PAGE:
Mr. Speaker, I thank my colleague for talking about what is so important and so essential about this bill we are looking at today, Bill C-7.
I want to start by talking a little about my community of London—Fanshawe. There is a wonderful airport in London--Fanshawe, the London International Airport. It is certainly not as grand as Pearson or the airport in Vancouver, but it is a remarkable little airport inasmuch as it has an impeccable safety record. The people who work there take great pride in keeping the public safe and doing their job in an exemplary way. They have remarkable community relationships and have made it very clear that safety is first and foremost when it comes to London.
We have heard about the experiences of my colleague in regard to the tragedies that have ensued for the people of her community. We most certainly do not want these kinds of tragedies to proliferate across the country. That is why the New Democratic Party is opposing this bill. That is why our critic, the member for Burnaby—New Westminster, has been so very clear and so very vociferous about the concerns here.
When we read through the flaws that he sees in Bill C-7, I am sure that all members of the House will agree that we need to take a careful look at this bill. We need to consider very carefully before we proceed.
According to my colleague from Vancouver, the bill is seriously flawed and still needs amendment. Among those flaws are those having to do with the new safety management systems, the immunity from prosecution for airlines that violate safety rules under certain conditions, the heightened secrecy and less access to information on the safety performance of airlines, and the fact that this information is out of the reach of the Access to Information Act.
That should send chills down the spines of everyone who has ever boarded an aircraft in this country or who is contemplating boarding an aircraft in this country. We cannot get the access we need to the information we need to know that we are indeed safe.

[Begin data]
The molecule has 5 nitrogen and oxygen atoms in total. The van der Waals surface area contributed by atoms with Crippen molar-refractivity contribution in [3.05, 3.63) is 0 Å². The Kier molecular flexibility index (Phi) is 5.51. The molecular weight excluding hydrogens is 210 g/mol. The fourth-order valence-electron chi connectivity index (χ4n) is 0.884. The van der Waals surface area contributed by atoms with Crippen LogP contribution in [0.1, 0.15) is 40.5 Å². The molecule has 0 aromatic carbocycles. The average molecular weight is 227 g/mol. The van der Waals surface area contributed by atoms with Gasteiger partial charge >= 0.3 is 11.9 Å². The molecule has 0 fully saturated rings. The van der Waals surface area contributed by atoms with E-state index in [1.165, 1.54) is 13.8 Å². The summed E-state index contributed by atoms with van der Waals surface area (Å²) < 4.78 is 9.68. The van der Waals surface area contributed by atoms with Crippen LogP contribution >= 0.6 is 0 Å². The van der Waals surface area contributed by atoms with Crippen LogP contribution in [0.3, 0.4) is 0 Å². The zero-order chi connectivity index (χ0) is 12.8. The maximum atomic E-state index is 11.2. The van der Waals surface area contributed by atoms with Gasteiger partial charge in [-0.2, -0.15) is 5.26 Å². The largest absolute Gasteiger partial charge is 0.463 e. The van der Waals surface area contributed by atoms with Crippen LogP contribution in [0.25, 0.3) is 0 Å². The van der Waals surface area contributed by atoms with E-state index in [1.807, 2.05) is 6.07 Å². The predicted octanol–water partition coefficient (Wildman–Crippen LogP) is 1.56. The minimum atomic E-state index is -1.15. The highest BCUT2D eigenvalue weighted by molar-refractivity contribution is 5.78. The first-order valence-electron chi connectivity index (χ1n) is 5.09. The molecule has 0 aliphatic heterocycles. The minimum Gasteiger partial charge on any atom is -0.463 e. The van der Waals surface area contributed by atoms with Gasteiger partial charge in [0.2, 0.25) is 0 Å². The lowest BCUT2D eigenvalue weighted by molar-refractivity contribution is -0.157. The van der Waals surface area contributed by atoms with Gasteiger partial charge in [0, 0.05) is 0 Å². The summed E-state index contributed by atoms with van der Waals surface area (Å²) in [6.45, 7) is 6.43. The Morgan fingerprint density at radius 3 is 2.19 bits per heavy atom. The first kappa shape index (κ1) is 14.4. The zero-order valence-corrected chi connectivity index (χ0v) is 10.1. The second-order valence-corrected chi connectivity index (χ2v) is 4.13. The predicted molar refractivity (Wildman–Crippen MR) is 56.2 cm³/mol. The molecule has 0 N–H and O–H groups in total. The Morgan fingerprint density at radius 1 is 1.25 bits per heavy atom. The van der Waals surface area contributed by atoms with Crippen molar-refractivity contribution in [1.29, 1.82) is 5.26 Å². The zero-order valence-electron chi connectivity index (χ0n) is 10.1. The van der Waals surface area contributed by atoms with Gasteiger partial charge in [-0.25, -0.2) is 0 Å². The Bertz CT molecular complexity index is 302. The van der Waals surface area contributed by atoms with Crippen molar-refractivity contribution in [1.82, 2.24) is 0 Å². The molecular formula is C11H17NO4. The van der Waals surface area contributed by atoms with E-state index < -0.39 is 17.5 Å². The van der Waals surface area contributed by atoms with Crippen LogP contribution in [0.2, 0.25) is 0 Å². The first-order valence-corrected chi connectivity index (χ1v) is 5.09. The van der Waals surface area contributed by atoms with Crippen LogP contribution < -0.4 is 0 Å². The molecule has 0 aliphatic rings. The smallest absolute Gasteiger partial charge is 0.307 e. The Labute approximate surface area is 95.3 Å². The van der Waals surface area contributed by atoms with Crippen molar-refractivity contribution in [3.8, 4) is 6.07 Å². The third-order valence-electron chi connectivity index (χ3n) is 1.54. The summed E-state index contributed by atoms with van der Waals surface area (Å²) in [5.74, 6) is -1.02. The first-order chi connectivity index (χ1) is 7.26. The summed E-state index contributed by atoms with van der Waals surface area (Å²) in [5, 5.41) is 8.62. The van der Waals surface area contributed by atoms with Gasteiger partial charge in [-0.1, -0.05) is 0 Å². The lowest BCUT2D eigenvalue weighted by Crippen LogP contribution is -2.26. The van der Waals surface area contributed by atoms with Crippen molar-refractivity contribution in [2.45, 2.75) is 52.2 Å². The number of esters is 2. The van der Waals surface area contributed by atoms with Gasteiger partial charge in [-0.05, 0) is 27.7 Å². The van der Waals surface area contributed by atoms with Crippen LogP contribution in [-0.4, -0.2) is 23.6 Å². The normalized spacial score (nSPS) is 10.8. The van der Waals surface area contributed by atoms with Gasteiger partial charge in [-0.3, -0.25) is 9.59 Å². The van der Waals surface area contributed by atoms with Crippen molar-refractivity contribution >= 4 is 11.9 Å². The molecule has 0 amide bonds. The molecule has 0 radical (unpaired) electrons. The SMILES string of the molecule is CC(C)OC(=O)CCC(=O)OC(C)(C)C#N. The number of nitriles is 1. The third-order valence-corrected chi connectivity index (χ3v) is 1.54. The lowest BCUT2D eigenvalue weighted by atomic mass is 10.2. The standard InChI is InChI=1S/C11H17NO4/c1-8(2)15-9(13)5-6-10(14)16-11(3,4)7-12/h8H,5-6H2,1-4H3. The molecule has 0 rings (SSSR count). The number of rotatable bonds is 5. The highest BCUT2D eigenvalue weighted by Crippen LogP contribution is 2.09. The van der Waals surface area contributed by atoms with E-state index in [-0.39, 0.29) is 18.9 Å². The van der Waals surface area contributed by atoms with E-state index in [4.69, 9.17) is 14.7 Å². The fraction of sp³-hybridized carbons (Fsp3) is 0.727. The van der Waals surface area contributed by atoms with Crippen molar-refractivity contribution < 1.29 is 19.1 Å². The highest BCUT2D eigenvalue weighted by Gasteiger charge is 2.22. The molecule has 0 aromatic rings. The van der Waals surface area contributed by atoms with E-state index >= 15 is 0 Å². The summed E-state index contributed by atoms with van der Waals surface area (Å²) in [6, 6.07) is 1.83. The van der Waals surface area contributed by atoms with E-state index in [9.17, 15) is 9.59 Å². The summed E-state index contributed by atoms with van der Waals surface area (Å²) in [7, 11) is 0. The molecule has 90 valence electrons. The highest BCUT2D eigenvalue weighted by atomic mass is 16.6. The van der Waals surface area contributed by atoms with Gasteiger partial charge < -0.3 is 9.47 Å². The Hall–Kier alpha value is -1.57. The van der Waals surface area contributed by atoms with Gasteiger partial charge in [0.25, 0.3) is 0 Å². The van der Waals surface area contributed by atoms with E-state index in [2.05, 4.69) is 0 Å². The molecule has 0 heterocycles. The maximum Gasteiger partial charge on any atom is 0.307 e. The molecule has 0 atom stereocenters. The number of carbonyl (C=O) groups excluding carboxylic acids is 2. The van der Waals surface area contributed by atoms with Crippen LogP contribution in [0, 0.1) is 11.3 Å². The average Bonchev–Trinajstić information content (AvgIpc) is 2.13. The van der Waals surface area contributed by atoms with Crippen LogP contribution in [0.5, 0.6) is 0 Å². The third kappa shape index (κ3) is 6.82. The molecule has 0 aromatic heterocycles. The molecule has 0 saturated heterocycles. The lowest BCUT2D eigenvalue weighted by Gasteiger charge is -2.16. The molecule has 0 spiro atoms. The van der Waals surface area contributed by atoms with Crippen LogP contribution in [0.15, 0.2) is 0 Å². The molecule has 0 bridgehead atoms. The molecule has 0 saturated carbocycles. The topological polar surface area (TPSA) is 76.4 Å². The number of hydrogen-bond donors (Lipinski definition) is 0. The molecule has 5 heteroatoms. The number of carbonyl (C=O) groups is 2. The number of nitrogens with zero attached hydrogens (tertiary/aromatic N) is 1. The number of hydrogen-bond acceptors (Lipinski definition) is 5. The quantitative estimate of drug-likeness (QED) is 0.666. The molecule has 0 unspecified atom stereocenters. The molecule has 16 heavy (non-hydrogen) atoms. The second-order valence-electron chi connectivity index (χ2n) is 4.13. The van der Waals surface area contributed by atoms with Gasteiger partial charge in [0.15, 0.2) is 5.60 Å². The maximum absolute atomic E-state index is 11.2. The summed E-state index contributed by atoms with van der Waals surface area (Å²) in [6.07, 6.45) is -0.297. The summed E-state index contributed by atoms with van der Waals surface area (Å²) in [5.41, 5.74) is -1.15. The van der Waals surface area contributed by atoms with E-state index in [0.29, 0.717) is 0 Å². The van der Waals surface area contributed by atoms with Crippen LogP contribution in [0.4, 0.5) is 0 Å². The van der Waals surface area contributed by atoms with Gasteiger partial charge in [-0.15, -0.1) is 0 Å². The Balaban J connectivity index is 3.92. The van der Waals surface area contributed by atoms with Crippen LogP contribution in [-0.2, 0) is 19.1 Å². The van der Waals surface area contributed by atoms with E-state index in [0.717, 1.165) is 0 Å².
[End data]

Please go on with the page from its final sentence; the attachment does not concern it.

The irony of this, of course, is that we now have a government that is so determined to cuddle up to George Bush that it is willing to allow no fly lists. The government is willing to allow the Americans to have access to information about passengers who are boarding Canadian aircraft, but the government is not willing to look at the planes themselves. The government is not willing to say to the companies that they have to make sure the mechanics of the planes are absolutely safe, that the nuts and bolts and the things that truly reflect safety are in place.
As I have said, we oppose this bill. We have been remarkably fortunate in Canada, but the time is coming, if we allow this bill to go forward, when we will not feel nearly so safe and we will not be nearly so fortunate.
I want to give some sense of the background here. Bill C-7 constitutes what my colleague calls a revolution in how aviation safety will be addressed in Canada for years to come, not just right now and not just in the next few months, but for years to come. It enshrines aviation safety management systems, SMS, as part of Transport Canada's agenda to implement SMS in all modes of transportation, sometimes with disastrous effects, as is the case with rail safety management.
We know about the numerous derailments since the privatization of rail safety. We constantly hear about them in the news. We know that the effect is not only a human effect, but an environmental effect. We hear of trains going into rivers and trains derailing. The cost in terms of the environment and human life is simply not acceptable.
We have experience with the privatization of rail safety, but apparently that is not enough. We cannot seem to learn from that. We now need to take the next step and risk safety in the air. As frightening and as dangerous as a train wreck is, it is on the ground. It gets a whole lot scarier at 30,000 feet.